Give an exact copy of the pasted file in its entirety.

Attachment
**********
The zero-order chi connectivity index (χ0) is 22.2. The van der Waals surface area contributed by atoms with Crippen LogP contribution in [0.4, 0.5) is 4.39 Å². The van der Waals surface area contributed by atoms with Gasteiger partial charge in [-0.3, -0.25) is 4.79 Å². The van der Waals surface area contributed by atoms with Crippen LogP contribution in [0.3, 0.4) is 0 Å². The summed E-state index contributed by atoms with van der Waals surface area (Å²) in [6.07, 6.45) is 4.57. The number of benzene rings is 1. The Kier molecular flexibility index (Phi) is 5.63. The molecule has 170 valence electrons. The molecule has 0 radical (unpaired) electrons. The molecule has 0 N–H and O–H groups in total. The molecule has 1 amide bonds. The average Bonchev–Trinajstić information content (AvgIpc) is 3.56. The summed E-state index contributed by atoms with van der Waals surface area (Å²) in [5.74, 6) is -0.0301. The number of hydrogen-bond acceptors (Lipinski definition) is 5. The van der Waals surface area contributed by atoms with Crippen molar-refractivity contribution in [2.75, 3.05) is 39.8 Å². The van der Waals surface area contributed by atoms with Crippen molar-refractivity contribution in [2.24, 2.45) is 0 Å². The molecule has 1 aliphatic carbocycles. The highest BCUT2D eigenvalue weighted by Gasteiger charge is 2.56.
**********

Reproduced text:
The zero-order chi connectivity index (χ0) is 22.2. The van der Waals surface area contributed by atoms with Crippen LogP contribution in [0.4, 0.5) is 4.39 Å². The van der Waals surface area contributed by atoms with Gasteiger partial charge in [-0.3, -0.25) is 4.79 Å². The van der Waals surface area contributed by atoms with Crippen LogP contribution in [0.3, 0.4) is 0 Å². The summed E-state index contributed by atoms with van der Waals surface area (Å²) in [6.07, 6.45) is 4.57. The number of benzene rings is 1. The Kier molecular flexibility index (Phi) is 5.63. The molecule has 170 valence electrons. The molecule has 0 radical (unpaired) electrons. The molecule has 0 N–H and O–H groups in total. The molecule has 1 amide bonds. The average Bonchev–Trinajstić information content (AvgIpc) is 3.56. The summed E-state index contributed by atoms with van der Waals surface area (Å²) in [5.74, 6) is -0.0301. The number of hydrogen-bond acceptors (Lipinski definition) is 5. The van der Waals surface area contributed by atoms with Crippen molar-refractivity contribution in [2.75, 3.05) is 39.8 Å². The van der Waals surface area contributed by atoms with Crippen molar-refractivity contribution in [2.24, 2.45) is 0 Å². The molecule has 1 aliphatic carbocycles. The highest BCUT2D eigenvalue weighted by Gasteiger charge is 2.56.